Green Aprons and Surgeons!
-Dr. Swathy Elangovan, M.B.B.S.
Government Medical College
Omandurar Government Estate
Surgeons always thrive in challenging environments. So when they are in action, it is important that the work environment is in their favor. The long working hours and time away from loved ones make them invincible and resilient. They need to be fit both mentally and physically.
The relationship between Surgeons and Green Aprons goes a long way. Just kidding haha.
As medicos, we would have wondered why Green aprons are preferred in the OT.
Let me try to make it simple for you.
There are many theories and research studies based on this:
The OT lights strain the eyes.
Blue-green after-images are produced against the white contrast within the operative field due to prolonged exposure to Red. (Red refers to the bloody field while white refers to drapes in the operating area or white scrubs if worn by the operating surgeon)
The green colour is believed to have a pleasant effect on the surgeon’s eyes. This was reported in the California State Journal Of Medicine and the Green Operative Movement.
Knowing the anatomy of the human eye will help us understand this better. Our eyes have photoreceptors called Rods and Cones. Among them, Cones help us see in daylight (colour vision). They are densely packed in the fovea. The fovea is located in the center of the macula lutea, which is a small spot located in the center of the posterior portion of the retina.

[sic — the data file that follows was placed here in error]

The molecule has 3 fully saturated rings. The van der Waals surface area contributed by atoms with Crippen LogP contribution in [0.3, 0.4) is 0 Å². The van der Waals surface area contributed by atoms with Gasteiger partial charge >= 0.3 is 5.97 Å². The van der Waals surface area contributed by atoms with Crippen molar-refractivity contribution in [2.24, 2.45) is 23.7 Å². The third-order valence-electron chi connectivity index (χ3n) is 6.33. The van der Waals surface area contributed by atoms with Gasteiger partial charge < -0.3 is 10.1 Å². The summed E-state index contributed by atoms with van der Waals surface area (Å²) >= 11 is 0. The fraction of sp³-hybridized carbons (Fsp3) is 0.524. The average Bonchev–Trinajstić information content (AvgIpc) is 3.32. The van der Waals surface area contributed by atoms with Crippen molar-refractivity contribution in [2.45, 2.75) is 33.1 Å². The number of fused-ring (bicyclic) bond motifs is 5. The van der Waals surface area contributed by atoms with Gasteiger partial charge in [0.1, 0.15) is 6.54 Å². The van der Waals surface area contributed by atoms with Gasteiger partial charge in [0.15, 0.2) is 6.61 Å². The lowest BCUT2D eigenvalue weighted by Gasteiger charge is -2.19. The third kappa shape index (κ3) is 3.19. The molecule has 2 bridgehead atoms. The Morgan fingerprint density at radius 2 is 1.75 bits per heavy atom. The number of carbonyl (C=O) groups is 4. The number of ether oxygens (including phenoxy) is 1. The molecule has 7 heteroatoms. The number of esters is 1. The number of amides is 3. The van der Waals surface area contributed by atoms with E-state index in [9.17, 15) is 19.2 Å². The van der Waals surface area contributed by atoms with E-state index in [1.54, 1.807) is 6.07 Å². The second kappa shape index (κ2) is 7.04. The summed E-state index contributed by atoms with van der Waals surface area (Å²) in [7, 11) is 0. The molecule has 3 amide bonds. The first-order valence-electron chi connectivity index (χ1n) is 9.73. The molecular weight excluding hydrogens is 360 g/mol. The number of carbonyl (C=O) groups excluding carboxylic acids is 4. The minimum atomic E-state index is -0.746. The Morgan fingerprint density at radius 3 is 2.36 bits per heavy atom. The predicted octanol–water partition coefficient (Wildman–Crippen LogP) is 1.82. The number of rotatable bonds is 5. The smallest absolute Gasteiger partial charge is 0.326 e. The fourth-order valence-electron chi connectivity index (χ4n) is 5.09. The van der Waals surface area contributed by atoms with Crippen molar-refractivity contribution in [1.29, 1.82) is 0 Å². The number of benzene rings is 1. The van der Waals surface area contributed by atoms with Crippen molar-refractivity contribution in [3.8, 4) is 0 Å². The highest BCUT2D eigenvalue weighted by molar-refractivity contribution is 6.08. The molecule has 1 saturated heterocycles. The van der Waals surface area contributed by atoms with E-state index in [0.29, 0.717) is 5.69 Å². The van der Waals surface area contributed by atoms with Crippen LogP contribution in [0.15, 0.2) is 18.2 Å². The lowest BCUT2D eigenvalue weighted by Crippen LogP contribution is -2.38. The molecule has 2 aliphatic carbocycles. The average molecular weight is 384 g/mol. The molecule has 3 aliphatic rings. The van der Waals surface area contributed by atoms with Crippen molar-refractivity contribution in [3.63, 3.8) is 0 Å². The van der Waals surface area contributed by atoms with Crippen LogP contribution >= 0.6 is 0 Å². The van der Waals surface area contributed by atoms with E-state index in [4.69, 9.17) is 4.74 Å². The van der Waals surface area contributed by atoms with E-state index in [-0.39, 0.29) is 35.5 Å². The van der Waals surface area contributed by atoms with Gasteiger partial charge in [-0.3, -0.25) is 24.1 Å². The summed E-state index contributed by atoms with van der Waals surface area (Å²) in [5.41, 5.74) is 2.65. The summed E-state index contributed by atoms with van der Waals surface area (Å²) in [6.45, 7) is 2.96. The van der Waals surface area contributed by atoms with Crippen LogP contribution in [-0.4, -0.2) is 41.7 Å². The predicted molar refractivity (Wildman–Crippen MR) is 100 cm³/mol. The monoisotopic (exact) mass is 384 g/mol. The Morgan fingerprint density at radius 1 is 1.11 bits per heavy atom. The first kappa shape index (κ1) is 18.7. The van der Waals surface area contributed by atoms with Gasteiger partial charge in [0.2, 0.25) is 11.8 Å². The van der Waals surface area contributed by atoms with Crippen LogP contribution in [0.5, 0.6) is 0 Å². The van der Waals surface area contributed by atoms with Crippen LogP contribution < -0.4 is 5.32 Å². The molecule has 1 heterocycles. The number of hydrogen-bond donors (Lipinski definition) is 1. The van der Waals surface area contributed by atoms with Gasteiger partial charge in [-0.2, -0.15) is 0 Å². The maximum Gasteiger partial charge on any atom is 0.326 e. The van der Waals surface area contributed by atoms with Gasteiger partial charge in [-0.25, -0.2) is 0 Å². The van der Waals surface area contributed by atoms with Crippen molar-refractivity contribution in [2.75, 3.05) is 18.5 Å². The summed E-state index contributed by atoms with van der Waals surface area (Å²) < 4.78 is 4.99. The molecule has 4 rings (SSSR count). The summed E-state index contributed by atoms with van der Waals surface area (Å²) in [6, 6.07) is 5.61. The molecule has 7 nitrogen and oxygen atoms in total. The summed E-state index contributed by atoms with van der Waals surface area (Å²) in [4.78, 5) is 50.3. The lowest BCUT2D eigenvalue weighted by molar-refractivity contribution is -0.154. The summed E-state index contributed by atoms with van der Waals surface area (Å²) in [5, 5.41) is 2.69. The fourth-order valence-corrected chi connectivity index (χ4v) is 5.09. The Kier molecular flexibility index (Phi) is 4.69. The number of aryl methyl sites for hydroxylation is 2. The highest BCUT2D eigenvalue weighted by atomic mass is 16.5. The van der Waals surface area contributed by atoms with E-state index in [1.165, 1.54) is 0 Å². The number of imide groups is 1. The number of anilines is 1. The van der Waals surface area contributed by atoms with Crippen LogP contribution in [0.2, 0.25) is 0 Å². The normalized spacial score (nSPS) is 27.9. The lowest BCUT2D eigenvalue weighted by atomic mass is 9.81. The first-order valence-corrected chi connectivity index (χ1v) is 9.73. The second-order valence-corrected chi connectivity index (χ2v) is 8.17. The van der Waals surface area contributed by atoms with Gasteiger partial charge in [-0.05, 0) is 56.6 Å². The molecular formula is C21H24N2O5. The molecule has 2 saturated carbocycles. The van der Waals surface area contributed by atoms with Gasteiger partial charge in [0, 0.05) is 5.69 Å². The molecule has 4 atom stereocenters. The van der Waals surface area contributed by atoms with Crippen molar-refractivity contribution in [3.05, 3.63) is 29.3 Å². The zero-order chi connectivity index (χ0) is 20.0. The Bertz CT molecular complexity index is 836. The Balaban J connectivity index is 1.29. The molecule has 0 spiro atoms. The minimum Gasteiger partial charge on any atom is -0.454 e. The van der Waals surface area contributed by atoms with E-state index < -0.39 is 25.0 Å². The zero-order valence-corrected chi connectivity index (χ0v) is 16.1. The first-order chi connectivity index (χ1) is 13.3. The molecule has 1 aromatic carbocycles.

They require a significantly larger number of photons in order to produce a signal. They can also perceive finer detail and more rapid changes than those of the rods
Humans have three types of cones. They respond to variations in colour in different ways. Thus, we are said to have trichromatic vision. (aka red, green, and blue)
When surgeons look at the red color (operative field) for a long time, the red cones of the eye undergo fatigue and the visual system becomes less sensitive to the region of the red colour. If they look at a white background, red receptors will respond less, and an after-image of blue-green will be produced.
If they are wearing white, they get to see the after-image. But if they wear drapes of blue-green, the after image blends in with the dress.
So it’s a universal practice to wear green or blue in the OT.
In some parts of the world, it is still a practice to paint the walls of OT green.
I guess the reason is clear now.
Kudos to surgeons who keep inspiring others and saving lives.